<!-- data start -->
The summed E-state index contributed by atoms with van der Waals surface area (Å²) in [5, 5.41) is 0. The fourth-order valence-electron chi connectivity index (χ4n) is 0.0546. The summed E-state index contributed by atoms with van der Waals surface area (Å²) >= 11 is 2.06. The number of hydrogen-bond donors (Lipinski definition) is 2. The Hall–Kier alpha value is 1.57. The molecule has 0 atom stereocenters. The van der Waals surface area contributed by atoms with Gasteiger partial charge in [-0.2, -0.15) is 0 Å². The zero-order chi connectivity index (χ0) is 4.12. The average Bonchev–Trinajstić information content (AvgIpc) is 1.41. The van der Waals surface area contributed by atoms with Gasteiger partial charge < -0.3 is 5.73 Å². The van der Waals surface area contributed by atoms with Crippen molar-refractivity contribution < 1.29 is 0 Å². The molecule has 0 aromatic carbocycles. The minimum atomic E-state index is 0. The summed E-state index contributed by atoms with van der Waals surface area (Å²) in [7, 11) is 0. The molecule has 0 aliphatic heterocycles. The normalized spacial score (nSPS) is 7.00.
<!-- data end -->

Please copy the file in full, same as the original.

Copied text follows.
The summed E-state index contributed by atoms with van der Waals surface area (Å²) in [5, 5.41) is 0. The fourth-order valence-electron chi connectivity index (χ4n) is 0.0546. The summed E-state index contributed by atoms with van der Waals surface area (Å²) >= 11 is 2.06. The number of hydrogen-bond donors (Lipinski definition) is 2. The Hall–Kier alpha value is 1.57. The molecule has 0 atom stereocenters. The van der Waals surface area contributed by atoms with Gasteiger partial charge in [-0.2, -0.15) is 0 Å². The zero-order chi connectivity index (χ0) is 4.12. The average Bonchev–Trinajstić information content (AvgIpc) is 1.41. The van der Waals surface area contributed by atoms with Gasteiger partial charge < -0.3 is 5.73 Å². The van der Waals surface area contributed by atoms with Crippen molar-refractivity contribution < 1.29 is 0 Å². The molecule has 0 aromatic carbocycles. The minimum atomic E-state index is 0. The summed E-state index contributed by atoms with van der Waals surface area (Å²) in [7, 11) is 0. The molecule has 0 aliphatic heterocycles. The normalized spacial score (nSPS) is 7.00.